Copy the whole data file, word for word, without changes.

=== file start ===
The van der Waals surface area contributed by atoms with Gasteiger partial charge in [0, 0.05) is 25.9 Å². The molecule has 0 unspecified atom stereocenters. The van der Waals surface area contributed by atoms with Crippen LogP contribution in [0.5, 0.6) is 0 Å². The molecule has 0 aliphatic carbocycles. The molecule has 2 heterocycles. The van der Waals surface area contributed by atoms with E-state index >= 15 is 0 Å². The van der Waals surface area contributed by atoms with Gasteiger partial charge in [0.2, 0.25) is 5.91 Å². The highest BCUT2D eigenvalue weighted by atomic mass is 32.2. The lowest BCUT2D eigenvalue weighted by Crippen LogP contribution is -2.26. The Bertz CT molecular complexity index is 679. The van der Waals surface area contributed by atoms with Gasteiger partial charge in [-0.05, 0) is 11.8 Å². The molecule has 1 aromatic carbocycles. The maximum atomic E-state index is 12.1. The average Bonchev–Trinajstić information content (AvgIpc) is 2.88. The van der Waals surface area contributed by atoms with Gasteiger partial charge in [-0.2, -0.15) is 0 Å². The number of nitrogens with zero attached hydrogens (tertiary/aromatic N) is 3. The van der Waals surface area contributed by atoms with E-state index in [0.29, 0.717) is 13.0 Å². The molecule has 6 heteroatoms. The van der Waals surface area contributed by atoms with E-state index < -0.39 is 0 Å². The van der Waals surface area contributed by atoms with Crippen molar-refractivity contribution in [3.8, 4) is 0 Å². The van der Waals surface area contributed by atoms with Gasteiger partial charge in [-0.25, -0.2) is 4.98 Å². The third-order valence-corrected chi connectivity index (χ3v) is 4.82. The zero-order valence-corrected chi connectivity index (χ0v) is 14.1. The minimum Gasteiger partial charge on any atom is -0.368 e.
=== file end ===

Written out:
The van der Waals surface area contributed by atoms with Gasteiger partial charge in [0, 0.05) is 25.9 Å². The molecule has 0 unspecified atom stereocenters. The van der Waals surface area contributed by atoms with Crippen LogP contribution in [0.5, 0.6) is 0 Å². The molecule has 0 aliphatic carbocycles. The molecule has 2 heterocycles. The van der Waals surface area contributed by atoms with E-state index >= 15 is 0 Å². The van der Waals surface area contributed by atoms with Gasteiger partial charge in [0.2, 0.25) is 5.91 Å². The highest BCUT2D eigenvalue weighted by atomic mass is 32.2. The lowest BCUT2D eigenvalue weighted by Crippen LogP contribution is -2.26. The Bertz CT molecular complexity index is 679. The van der Waals surface area contributed by atoms with Gasteiger partial charge in [-0.05, 0) is 11.8 Å². The molecule has 1 aromatic carbocycles. The maximum atomic E-state index is 12.1. The average Bonchev–Trinajstić information content (AvgIpc) is 2.88. The van der Waals surface area contributed by atoms with Gasteiger partial charge in [-0.2, -0.15) is 0 Å². The number of nitrogens with zero attached hydrogens (tertiary/aromatic N) is 3. The van der Waals surface area contributed by atoms with E-state index in [0.29, 0.717) is 13.0 Å². The molecule has 6 heteroatoms. The van der Waals surface area contributed by atoms with E-state index < -0.39 is 0 Å². The van der Waals surface area contributed by atoms with Crippen molar-refractivity contribution in [3.8, 4) is 0 Å². The van der Waals surface area contributed by atoms with Gasteiger partial charge in [-0.25, -0.2) is 4.98 Å². The third-order valence-corrected chi connectivity index (χ3v) is 4.82. The zero-order valence-corrected chi connectivity index (χ0v) is 14.1. The minimum Gasteiger partial charge on any atom is -0.368 e.